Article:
One of the movies produced by the church that I actually rather enjoy is Nora’s Christmas Gift, partly because even though it has its cheesy moments, I like Nora, who is funny and real. But I also appreciate its message, which is one that resonates with me. Nora has to cope with life circumstances that I think most of us would find quite challenging, as age and declining health put her in a position where she finds herself more dependent on others. She has to cope with the unsettling shift from being the person who organized things and offered help to others to being the person in need of help. She quite understandably resents the situation and resists the help. But at the end of the movie, it occurs to her that learning to accept what others offer her—and ultimately what God offers her—is what Christmas is ultimately about: “let earth receive her King,” she says, with a dawning recognition that is it up to her to allow grace to affect her life. Read More
Selections from Richard John Neuhaus, Death on a Friday Afternoon: Meditations on the Last Words of Jesus from the Cross (Basic Books, 2000).
“Christians call them the Triduum Sacrum, the three most sacred days of all time when time is truly told. The fist, Maundy Thursday, is so called because that night, the night before he was betrayed, Jesus gave the command, the mandatum, that we should love one another . . . The second day is the Friday we so oddly call ‘good.’ And the third day, the great Vigil of Resurrection Conquest. Do not rush to the conquest. Stay a while with this day. Let your heart be broken by the unspeakably bad of this Friday we call good . . . let your present moment stay with this day. Stay a while in the eclipse of the light, stay a while with the conquered One. There is time enough for Easter.” (1-2)
“Good Friday brings us to our senses. Our senses come to us as we sense that in this life and in this death is our life and our death. The truth about the crucified Lord is the truth about ourselves . . . The beginning of wisdom is to come to our senses and know that fearful truth about ourselves, that we have wandered and wasted our days in a distant country far from home.” (4) Read More
I want to start with this great quote (from this post), one I go back to over and over and over again:
Because listen – here’s the thing. After my wrestling match with God, I wasn’t really exhausted enough. I still came up swinging. For a little while, I felt angry. Angry at anyone who had a different understanding of scripture than I did. Angry at people who taught that God disapproved of homosexuality. Prideful about my position, really. And then one day God sat my butt down with the Bible again.
And he said something to me like, “Wait a minute, Lovie. Yes, I love those gays, but I love the ones picketing against them every bit as much. That’s the point.”
And There’s the rub. There’s Christianity. It’s not deciding that one group shouldn’t be judged and then turning around and judging the other group. That is not being a peacemaker. Peacemakers resist categorizing people. They find the light, the good, in each and every person. They don’t try to change people, except by example. They know everyone has something important to teach. They are humble about their ideas and their opinions. They try to find common ground, always.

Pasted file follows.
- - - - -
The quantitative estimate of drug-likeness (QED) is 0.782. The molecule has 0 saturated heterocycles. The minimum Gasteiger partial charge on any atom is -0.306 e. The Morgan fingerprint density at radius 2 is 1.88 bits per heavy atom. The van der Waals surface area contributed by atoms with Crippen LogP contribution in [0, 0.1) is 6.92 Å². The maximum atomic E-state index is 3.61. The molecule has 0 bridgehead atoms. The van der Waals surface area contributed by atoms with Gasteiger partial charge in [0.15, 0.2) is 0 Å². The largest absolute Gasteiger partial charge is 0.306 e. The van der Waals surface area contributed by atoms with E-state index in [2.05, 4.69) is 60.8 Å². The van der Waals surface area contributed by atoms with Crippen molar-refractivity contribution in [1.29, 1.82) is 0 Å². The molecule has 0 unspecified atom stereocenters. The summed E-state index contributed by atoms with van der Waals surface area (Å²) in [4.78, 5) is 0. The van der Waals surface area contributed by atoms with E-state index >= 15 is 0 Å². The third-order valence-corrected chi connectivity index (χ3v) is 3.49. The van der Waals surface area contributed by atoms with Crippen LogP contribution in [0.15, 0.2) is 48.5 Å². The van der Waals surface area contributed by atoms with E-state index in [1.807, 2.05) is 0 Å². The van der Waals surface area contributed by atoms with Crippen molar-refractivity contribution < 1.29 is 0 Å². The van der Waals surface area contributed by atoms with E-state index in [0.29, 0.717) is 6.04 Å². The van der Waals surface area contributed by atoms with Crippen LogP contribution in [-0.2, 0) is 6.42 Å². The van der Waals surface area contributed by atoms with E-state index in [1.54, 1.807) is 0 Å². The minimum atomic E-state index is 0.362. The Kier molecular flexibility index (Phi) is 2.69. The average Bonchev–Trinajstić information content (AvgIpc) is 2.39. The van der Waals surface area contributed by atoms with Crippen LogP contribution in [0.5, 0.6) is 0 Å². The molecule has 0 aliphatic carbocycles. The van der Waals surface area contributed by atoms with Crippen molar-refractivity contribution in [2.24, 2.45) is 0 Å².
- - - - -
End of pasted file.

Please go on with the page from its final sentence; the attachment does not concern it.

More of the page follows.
While sitting in sacrament meeting today singing, “O Savior, Thou Who Wearest a Crown”, I had an epiphany. It was all clear to me–I could finally see the connection between Angry Birds and the Gospel. Who says sacrament meeting isn’t inspirational?
Before I explain, let me step back and give some necessary background about my faith transition. I have written about this before, but the past couple of years have been difficult as I’ve processed my changing beliefs and sought for a new place within my faith community. Read More
Sometimes I dream that I’m watching a girl drown. The water is deep and dark, the current is strong yet gentle, almost caressing her. It seems to be a slow-motion drowning, lacking in drama and velocity. And I’m standing right there on the shore, waving my arms ineffectually as I look on in despair. I am useless. Sometimes it seems that she isn’t even trying to swim, and I become frustrated as she stops stroking and kicking, apparently consigned to letting the waves calmly wash over her and carry her out to sea. Read More
I’ve always been a bit ambivalent about the stories surrounding Easter. I remember as a child listening to adults talking in solemn and hushed tones about the death of Jesus, and wondering how I was supposed to react. Should I be feeling guilty, since as a sinner I shared part of the blame for his suffering? Should I be feeling horrified? (Some of those who went into excruciating and grisly detail seemed to be hoping to provoke a bit of that reaction.) All too often, hearing the story of Good Friday left me with an image of a Jesus who quite possibly resented me for having messed up so badly that he had to pay for it, and who was now scrutinizing my every action to see if I was good enough to be worthy of his help. Read More